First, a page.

Rafah hospital braces for casualty influx as Israel readies Gaza push

By Hatem Khaled

RAFAH, Gaza (Reuters) - The Kuwaiti Speciality Hospital is one of the few places in Rafah the wounded or dying can turn for care, but that role may come under unbearable pressure if Israel launches a full-scale advance into the southern Gaza city, doctors there say.

Israeli forces are bearing down on Rafah as part of their drive to eradicate Palestinian Islamist group Hamas, despite warnings this could result in mass casualties in an area where displaced civilians have found shelter.

Staff at the Speciality Hospital say they fear such an assault would produce a crush of new patients that would overwhelm exhausted doctors, who already complain of shortages of medicine and proper equipment.

"We have been here from the start of the war until now, and I do hope they will not target us, they will not threaten us," said doctor Jamal al-Hams.

"I do hope the whole medical team will continue to present its services to the injured people, to the critically ill patients, to the people who have chronic diseases," he added.

As ambulances stood by at the hospital gates, plumes of smoke rose into the air nearby.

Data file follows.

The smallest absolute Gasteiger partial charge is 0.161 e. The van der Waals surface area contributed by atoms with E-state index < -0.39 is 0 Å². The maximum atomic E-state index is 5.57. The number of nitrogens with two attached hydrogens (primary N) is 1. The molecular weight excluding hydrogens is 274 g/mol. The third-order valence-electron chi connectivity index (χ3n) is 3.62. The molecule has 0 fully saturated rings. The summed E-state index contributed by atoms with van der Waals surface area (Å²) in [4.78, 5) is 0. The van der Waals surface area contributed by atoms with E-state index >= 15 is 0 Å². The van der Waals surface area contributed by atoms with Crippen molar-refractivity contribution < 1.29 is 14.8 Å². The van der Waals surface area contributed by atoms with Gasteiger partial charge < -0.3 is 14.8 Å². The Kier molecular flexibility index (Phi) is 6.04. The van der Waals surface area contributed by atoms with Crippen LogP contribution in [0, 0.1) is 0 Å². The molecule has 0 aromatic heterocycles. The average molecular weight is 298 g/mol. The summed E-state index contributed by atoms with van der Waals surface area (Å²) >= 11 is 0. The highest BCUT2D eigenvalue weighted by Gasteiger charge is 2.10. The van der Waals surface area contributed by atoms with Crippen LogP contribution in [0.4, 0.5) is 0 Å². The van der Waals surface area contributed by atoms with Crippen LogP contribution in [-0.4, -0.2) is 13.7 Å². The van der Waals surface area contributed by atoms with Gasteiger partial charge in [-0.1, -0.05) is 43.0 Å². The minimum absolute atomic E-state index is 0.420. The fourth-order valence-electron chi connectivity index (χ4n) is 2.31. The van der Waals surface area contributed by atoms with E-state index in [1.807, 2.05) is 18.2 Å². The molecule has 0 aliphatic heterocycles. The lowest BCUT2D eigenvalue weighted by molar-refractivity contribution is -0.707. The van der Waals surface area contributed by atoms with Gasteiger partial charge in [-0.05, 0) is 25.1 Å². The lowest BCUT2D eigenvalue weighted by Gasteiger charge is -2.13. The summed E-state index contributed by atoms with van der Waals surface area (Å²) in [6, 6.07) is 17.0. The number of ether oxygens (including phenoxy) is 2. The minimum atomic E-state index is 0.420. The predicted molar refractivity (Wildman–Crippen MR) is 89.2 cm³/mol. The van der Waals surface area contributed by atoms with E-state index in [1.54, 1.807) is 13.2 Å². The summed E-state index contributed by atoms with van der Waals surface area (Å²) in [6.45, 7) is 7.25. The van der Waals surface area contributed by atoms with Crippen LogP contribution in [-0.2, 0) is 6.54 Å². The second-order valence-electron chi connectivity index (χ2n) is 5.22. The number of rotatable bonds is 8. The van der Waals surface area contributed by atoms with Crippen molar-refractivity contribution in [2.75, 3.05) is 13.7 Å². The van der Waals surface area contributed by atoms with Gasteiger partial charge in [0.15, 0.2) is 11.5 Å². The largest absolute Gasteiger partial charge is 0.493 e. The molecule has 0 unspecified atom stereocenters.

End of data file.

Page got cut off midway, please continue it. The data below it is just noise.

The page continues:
Gaza's medical system has virtually collapsed under Israeli bombardment, which began after a Hamas-led attack on the country on Oct. 7 when gunmen killed over 1,200 people and took over 250 hostage, triggering an Israeli military onslaught in response.

The Israeli campaign has killed over 35,000 Palestinians and wounded over 75,000, Gaza health authorities say. Doctors complain they have to perform surgery, including amputations, with no anaesthetics or pain killers.

Palestinian Abdelilah Farhat, a patient at the hospital, said he had survived a brush with death while he was out looking for a grocery store that was open.


"Thank God, he had it fated that I would get injured, and he saved me. The rocket fell only one meter away from a man," he said.

"They (Israelis) dropped a rocket on civilians just walking - they were just looking for food to eat," he said.

Witnesses and medical professionals said Israeli troops have attacked hospitals, blockaded them and killed doctors and other civilians there. Israel denies such allegations and says it goes to great lengths to protect civilians.

It says hospitals in Gaza are used by Hamas as bases, and has released videos and pictures supporting the assertion. Hamas and medical staff deny this.

The closure of the Rafah crossing between southern Gaza and Egypt has deepened the anxiety and trauma for patients desperate for medical attention abroad.

It has been a main conduit for humanitarian aid entering the enclave, a medical supply route and exit point for medical evacuees seeking treatment outside the besieged territory.

Israel said on May 7 it had taken operational control of the crossing, vowing it would not compromise on preventing Hamas having any future role there.

"The last medical supplies that we got in Gaza was before May 6," World Health Organisation spokesperson Tarik Jašarević said at a U.N. press briefing on Friday.

"We don't have fuel; we have hospitals that are under evacuation order; we have a situation where we cannot move physically."

(Additional reporting by Emma Farge in Geneva; Writing by Michael Georgy, Editing by William Maclean)